planned, for exactly at three o'clock there con-
verged upon the House of Detention from every
side no less than six different lines of attack, which
took shape only within a few yards of the house
itself, so as to avoid conflicts at points other than
the one upon which the attack was concentrated.
But the cult had taken precautions. Some ma-
chine guns had been put into position and Balbus
and his followers were blown out of existence,
leaving a mass of wounded men and but few
unwounded survivors. The constables that day
sworn in had at once repaired to the Liberty of-
fices where I had met them. Ariston was doubt-
less at that moment conferring with Chairo and
the authorities as to how far this act of violence
was to afifect the procedure.
Ariston did not appear at our chambers until
after midnight, and he was then so weary that I
did not press him for details. He informed me,
however, that my message to Balbus would prob-
ably constitute the pivotal fact in his defense of
Chairo; that Balbus was shot to pieces; and that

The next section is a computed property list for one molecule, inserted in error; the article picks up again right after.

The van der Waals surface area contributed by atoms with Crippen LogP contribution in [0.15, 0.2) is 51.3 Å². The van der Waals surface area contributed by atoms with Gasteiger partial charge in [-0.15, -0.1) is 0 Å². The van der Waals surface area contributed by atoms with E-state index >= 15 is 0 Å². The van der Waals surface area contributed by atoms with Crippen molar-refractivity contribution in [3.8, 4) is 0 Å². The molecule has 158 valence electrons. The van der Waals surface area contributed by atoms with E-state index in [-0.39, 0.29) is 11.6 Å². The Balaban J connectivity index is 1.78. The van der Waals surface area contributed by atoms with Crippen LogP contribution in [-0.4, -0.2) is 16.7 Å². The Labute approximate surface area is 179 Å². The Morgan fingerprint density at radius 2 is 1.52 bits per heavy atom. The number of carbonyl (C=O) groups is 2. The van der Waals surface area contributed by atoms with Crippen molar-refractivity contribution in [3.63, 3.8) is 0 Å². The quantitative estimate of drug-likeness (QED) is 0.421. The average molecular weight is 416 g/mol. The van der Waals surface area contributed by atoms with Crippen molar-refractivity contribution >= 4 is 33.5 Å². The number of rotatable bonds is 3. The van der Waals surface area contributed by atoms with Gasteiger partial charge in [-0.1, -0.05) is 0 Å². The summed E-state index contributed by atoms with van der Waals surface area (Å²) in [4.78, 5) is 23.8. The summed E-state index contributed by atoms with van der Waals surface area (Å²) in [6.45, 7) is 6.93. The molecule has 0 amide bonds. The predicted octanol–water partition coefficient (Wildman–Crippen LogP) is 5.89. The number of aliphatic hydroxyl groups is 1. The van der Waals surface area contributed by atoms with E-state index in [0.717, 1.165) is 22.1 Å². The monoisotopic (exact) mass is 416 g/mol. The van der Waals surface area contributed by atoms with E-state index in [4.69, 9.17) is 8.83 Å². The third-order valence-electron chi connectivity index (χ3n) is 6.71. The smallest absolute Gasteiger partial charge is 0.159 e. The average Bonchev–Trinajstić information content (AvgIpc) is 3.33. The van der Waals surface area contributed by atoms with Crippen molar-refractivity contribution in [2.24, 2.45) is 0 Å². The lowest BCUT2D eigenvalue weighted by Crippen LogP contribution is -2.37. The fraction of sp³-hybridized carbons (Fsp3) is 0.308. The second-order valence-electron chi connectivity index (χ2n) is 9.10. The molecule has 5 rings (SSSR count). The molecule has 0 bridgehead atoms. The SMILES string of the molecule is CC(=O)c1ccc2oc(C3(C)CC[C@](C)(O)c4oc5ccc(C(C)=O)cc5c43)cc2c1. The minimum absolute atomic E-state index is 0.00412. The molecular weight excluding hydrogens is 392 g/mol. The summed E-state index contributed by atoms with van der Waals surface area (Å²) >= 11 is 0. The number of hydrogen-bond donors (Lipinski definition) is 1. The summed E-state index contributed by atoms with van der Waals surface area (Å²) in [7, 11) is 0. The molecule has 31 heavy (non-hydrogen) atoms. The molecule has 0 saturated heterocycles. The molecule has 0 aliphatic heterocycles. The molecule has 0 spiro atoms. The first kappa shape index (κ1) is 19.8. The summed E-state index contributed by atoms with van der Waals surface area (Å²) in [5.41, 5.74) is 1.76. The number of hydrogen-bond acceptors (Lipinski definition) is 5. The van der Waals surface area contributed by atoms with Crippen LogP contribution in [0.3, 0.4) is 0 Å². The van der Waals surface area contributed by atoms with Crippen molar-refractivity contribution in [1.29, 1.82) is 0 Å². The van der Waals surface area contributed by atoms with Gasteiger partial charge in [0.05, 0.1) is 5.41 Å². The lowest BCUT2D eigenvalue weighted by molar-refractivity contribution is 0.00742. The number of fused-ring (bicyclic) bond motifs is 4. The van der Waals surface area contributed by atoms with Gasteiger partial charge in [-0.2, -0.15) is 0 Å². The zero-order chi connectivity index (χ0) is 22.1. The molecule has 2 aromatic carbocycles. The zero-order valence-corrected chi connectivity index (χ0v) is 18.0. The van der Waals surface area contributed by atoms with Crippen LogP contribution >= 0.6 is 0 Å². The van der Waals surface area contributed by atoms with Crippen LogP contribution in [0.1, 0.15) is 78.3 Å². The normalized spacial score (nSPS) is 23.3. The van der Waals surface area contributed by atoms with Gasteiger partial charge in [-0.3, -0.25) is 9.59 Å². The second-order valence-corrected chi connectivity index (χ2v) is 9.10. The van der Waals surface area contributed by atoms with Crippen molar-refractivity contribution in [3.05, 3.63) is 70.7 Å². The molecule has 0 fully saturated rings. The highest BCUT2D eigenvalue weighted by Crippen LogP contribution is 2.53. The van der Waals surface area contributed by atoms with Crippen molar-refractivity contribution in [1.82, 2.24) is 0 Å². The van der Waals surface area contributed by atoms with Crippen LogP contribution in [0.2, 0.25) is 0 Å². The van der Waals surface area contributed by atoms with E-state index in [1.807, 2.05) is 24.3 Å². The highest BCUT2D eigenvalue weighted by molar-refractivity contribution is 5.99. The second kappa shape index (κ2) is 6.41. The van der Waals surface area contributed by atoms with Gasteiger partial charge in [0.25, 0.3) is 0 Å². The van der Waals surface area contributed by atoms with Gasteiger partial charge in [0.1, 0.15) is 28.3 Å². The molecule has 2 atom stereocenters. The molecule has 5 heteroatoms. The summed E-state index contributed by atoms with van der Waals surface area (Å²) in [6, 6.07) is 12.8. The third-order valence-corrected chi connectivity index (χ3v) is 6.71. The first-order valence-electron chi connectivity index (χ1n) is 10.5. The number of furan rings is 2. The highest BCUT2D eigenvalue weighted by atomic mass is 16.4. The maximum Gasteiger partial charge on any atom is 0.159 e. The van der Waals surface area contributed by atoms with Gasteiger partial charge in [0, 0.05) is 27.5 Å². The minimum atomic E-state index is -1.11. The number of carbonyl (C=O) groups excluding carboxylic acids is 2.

the question whether Chairo was to be kept in con-
finement would probably be heard within a week.
The next morning Ariston had a long confer-
ence with me over the whole situation, which was
a complicated one. The courts, though fair, were
undoubtedly strongly Demetrian in their ten-
dencies, and Ariston did not believe they would
set Chairo at liberty; but he felt it his duty as
Chairo's counsel to make the effort. Ariston did
not conceal from me, however, his conviction that
Chairo was insisting on the effort being made
in order to use the decision of the courts on the
political arena, where the issue must be ultimately
decided. He, Ariston, doubted the wisdom of his
appearing as Chairo's counsel under the circum-
stances, for on the political issue Ariston would
fight Chairo to a finish, and Chairo knew this.
But Chairo had declined to release Ariston. He
claimed that Ariston having offered to act for
him, and he having accepted the ofifer, Ariston
was no longer free to withdraw except for better
reason than he could give.
The importance of the testimony I could give,
and the fact that I was a lawyer admitted me into
all the conferences that were held. Chairo's case
was to come up on habeas corpus, and I undertook
to prepare an affidavit as to the message sent
through me by Chairo to Balbus. In the prepara-
tion of this affidavit I was confronted with the
question whether it was necessary to introduce
Neaera's name; there was in me a strong repug-
nance to doing so. If by involving Neaera I
could save an innocent man I should have been